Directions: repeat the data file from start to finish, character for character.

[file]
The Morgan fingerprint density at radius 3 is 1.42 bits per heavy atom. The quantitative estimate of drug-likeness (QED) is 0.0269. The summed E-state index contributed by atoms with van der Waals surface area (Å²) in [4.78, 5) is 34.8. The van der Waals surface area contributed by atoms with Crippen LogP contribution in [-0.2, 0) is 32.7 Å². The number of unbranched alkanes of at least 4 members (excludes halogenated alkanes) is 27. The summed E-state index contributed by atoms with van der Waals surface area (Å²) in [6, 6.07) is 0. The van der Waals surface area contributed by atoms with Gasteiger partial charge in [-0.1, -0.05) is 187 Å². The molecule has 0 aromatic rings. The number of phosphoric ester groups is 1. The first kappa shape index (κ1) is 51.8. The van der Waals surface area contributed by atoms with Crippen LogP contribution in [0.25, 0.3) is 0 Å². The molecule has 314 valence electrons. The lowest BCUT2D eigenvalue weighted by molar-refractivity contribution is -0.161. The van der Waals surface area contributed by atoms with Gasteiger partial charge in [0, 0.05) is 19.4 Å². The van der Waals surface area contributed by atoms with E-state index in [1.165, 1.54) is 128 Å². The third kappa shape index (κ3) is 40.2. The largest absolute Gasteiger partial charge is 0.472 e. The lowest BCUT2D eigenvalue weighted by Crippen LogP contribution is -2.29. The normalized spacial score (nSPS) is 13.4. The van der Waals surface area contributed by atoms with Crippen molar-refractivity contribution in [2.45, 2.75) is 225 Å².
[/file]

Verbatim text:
The Morgan fingerprint density at radius 3 is 1.42 bits per heavy atom. The quantitative estimate of drug-likeness (QED) is 0.0269. The summed E-state index contributed by atoms with van der Waals surface area (Å²) in [4.78, 5) is 34.8. The van der Waals surface area contributed by atoms with Crippen LogP contribution in [-0.2, 0) is 32.7 Å². The number of unbranched alkanes of at least 4 members (excludes halogenated alkanes) is 27. The summed E-state index contributed by atoms with van der Waals surface area (Å²) in [6, 6.07) is 0. The van der Waals surface area contributed by atoms with Gasteiger partial charge in [-0.1, -0.05) is 187 Å². The molecule has 0 aromatic rings. The number of phosphoric ester groups is 1. The first kappa shape index (κ1) is 51.8. The van der Waals surface area contributed by atoms with Crippen LogP contribution in [0.25, 0.3) is 0 Å². The molecule has 314 valence electrons. The lowest BCUT2D eigenvalue weighted by molar-refractivity contribution is -0.161. The van der Waals surface area contributed by atoms with Gasteiger partial charge in [0, 0.05) is 19.4 Å². The van der Waals surface area contributed by atoms with E-state index in [1.165, 1.54) is 128 Å². The third kappa shape index (κ3) is 40.2. The largest absolute Gasteiger partial charge is 0.472 e. The lowest BCUT2D eigenvalue weighted by Crippen LogP contribution is -2.29. The normalized spacial score (nSPS) is 13.4. The van der Waals surface area contributed by atoms with Crippen molar-refractivity contribution in [2.45, 2.75) is 225 Å².